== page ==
Prepare phase preparation
Preparation for the Prepare phase
The Prepare phase varies from one to three weeks. Because the phase kicks off your project, advanced preparation is necessary. Some project teams refer to this as sprint zero. During the Prepare phase, you refine the scope of your Minimum Lovable Product (MLP), complete the application design, and get ready for your first configuration sprint. The Prepare phase is coordinated by the Project Delivery Lead (PDL).
The Prepare phase typically covers the following activities:
- Commencing project kickoff
- Conducting user research, followed by a Design Sprint
- Finalizing the Solution Design
- Establishing project Governance and project standards
- Confirming the schedule for the project, including deployments, sprints, and testing
- Defining business readiness activities
- Finalizing a coproduction enablement plan
The Prepare phase readies your team to enter the Build phase successfully. The following diagram is a summary of what you must achieve during the Prepare phase:
When is Prepare ‘Done’?
- Governance and sprint ceremonies established
- Definition of Done and Definition of Ready agreed
- Tools agreed and ready e.g. Agile Studio
- Backlog of user stories has been created (to DoR) – at least one sprints’ worth
- Elaboration Plan confirmed and underway
- Test Strategy confirmed
- Sprint Release Plan confirmed (deployment dates etc)
Preparing for Build
- Environments set up ready to build and test
- Application created in App Studio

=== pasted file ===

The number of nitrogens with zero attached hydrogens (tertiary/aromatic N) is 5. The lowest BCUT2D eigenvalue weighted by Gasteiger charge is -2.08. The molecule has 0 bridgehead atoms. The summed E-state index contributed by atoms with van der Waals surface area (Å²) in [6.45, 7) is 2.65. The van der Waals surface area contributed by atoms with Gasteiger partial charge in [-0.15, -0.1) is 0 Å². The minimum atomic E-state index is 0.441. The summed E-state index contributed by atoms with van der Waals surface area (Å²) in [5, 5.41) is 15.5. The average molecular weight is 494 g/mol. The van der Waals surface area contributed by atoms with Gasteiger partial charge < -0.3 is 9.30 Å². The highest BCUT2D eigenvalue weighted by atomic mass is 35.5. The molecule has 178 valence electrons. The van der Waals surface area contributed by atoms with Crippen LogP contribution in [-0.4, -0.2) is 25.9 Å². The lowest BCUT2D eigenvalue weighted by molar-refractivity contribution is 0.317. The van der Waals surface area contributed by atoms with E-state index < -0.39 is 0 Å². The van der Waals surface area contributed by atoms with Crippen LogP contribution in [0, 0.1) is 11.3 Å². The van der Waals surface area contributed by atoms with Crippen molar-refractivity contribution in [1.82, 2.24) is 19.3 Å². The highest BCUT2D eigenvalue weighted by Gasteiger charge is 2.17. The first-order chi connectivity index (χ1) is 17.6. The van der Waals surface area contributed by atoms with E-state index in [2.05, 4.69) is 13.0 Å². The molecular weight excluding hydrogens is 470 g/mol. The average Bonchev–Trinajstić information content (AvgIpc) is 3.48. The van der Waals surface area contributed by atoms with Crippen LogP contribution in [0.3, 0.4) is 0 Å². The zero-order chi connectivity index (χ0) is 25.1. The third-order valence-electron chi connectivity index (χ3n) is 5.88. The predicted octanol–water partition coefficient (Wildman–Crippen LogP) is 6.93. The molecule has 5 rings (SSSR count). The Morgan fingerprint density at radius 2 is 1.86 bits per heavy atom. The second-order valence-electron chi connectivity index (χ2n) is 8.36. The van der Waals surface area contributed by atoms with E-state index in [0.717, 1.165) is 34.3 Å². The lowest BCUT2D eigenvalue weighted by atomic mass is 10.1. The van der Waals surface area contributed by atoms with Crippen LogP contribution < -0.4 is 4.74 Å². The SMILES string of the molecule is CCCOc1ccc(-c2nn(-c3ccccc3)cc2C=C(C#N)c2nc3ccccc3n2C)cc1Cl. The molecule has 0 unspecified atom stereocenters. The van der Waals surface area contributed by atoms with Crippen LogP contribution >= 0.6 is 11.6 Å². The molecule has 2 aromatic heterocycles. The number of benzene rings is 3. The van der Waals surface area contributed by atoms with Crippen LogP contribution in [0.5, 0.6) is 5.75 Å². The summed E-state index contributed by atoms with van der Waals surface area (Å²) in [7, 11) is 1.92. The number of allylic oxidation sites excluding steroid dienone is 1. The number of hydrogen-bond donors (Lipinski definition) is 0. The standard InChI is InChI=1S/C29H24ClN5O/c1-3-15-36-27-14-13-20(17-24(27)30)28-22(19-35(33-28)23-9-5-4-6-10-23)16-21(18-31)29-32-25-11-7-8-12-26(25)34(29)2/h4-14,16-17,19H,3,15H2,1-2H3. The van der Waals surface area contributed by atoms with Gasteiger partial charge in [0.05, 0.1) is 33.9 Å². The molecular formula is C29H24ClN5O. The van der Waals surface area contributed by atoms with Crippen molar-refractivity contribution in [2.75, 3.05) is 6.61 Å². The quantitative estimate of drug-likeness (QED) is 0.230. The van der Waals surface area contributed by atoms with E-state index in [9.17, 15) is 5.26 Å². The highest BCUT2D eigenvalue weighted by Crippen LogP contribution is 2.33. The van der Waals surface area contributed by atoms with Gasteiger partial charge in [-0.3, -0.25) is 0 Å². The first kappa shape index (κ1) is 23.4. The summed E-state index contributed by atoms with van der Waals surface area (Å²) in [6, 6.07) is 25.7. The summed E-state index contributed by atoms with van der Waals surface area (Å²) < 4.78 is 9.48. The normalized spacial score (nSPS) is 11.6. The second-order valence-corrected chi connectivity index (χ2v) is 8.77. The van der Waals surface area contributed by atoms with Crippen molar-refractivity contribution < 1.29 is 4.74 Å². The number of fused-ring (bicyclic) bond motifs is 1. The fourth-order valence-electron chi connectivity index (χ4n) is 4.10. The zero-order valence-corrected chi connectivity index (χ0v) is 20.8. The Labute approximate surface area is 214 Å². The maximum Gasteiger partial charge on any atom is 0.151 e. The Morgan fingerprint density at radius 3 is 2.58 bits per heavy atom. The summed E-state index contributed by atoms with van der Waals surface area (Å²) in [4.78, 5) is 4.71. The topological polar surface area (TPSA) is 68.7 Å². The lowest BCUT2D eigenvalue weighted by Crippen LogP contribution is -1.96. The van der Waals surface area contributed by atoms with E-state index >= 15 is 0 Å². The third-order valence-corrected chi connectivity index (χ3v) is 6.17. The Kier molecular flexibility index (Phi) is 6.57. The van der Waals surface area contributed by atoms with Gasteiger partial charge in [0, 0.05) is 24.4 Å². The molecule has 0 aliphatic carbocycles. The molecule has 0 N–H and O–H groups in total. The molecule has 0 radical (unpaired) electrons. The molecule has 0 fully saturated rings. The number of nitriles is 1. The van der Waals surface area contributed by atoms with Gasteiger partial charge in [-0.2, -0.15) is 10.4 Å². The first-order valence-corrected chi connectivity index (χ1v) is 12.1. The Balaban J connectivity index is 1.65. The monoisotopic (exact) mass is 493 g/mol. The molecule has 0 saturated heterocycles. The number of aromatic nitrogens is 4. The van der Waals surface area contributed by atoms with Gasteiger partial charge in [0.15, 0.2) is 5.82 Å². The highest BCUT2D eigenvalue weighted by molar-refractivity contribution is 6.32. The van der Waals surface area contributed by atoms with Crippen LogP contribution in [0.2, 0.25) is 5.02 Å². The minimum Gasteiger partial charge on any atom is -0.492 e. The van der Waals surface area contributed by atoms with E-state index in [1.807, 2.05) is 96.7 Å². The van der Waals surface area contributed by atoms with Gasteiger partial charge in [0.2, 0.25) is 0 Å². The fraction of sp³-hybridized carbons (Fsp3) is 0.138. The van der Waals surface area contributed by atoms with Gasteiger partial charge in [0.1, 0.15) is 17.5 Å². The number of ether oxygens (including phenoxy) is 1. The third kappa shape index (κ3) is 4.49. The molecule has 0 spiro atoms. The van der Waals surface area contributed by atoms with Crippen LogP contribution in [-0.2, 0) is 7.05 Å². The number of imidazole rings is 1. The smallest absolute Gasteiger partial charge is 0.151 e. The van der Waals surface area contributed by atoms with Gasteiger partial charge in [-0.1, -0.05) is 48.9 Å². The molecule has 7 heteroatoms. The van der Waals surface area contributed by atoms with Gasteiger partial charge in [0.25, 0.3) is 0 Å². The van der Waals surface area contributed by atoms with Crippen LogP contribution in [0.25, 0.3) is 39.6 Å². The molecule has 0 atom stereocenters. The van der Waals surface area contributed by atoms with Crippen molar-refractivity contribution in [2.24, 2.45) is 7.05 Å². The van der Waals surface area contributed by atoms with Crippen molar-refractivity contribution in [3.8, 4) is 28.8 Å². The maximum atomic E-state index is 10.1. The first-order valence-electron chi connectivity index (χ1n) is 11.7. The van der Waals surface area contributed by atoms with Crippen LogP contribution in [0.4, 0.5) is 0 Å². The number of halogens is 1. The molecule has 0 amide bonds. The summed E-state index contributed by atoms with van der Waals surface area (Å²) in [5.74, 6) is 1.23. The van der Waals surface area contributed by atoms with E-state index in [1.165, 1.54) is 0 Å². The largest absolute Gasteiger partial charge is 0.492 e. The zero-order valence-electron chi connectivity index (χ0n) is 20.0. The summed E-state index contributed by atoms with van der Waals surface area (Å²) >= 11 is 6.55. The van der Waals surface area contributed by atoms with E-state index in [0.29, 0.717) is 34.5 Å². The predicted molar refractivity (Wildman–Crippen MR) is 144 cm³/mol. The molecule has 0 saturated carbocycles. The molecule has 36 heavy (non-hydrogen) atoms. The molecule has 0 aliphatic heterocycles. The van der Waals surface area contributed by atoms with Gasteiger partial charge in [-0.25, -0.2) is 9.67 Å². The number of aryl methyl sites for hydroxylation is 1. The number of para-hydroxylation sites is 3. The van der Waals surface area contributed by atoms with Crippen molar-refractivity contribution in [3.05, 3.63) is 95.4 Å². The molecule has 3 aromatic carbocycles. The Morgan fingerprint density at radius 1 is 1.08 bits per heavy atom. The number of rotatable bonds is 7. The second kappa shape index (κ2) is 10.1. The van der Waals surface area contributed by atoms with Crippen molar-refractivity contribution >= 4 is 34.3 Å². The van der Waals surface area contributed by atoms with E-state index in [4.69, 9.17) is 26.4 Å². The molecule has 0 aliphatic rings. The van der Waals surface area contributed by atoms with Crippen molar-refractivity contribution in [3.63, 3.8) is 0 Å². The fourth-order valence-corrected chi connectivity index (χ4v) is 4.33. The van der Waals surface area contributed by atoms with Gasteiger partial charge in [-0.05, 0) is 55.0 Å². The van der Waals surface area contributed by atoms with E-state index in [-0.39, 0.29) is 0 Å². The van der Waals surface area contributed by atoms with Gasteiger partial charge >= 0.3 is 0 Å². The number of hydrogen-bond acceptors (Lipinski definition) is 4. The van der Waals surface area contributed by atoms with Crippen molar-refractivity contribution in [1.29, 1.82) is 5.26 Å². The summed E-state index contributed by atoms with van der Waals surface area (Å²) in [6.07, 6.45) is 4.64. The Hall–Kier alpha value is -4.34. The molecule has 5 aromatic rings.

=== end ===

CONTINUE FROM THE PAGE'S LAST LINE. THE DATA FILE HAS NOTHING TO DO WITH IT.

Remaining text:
- Case Type Backlog (3 pillars) converted into App Studio
- Design completed to deliver business outcomes
- Case Design agreed and approved
- Data Model agreed and approved
- UX/UI design outline and guidelines agreed
- Integration and data dependency plan agreed
The PDL plans multiple team activities over the Prepare timeframe. The following diagram is a summary of the required key sessions:
Each meeting is scheduled by the PDL (or a delegate) and shared with the team.
Getting Started Sessions:
- Sales to Delivery Transition meeting
- Project kick off meeting
- Vision Alignment meeting
- Review Business Outcomes
- Delivery Approach overview
- Design Sprint (optional sometimes completed in Discover)
- Architecture and Design
- Non-Functional Requirements
- Co-Production Enablement Plan
- Establish governance
- Change Request process
- Test Strategy
- Delivery Plan/Sprint Schedule
- Tools eg Agile Studio
- Business Readiness eg User Training
Ready to Build Sessions:
- Definition of Done/Ready
- Create Stages & Steps Model
- Create Product Backlog
- Create User Stories (including first DCO sessions)
- User Story Playback/Approval
- Pega Express Test Plan
- Build Preparation
Note: Some projects may require more research or teamwork between scheduled meetings.
The following table contains an example of a day-by-day meeting schedule.
Review Goals, Methodology
Vision Alignment Technical Architecture
Design Sprint: Map
Enablement Plan, Test Strategy, Governance, DevOps
Design Sprint: Sketch
Define Ready/Done, Managing Change, Training, NFRs
|Design Sprint: Decide
|Design Sprint: Prototype
|Design Sprint: Test
Design Playback to wider audience
Delivery Planning, Create Stages & Steps model
|Create User Story List, Create Journey Centric Test Plan, Planning User Story Creation
|Create User Stories
|Create User Stories
|Create User Stories
|Create User Stories
User Story Review/Playbacks
User Story Reviews/Playbacks
The project kickoff is a key event to ensure the project starts with the entire team understanding the vision, business outcomes, and plan for delivery. The Project Delivery Lead organizes and hosts the kick-off meeting re-using much of the material prepared and shared at the sales to delivery handoff.
All members of the project team (including the senior stakeholders and sponsor) must attend the project kickoff meeting.
Tip: You can host your kick-off session virtually, should all of your attendees not be able to attend in person.
The objectives of the project kickoff and vision alignment meetings are to:
- Introduce the project team, client team, and key stakeholders
- Clarify roles and responsibilities on the project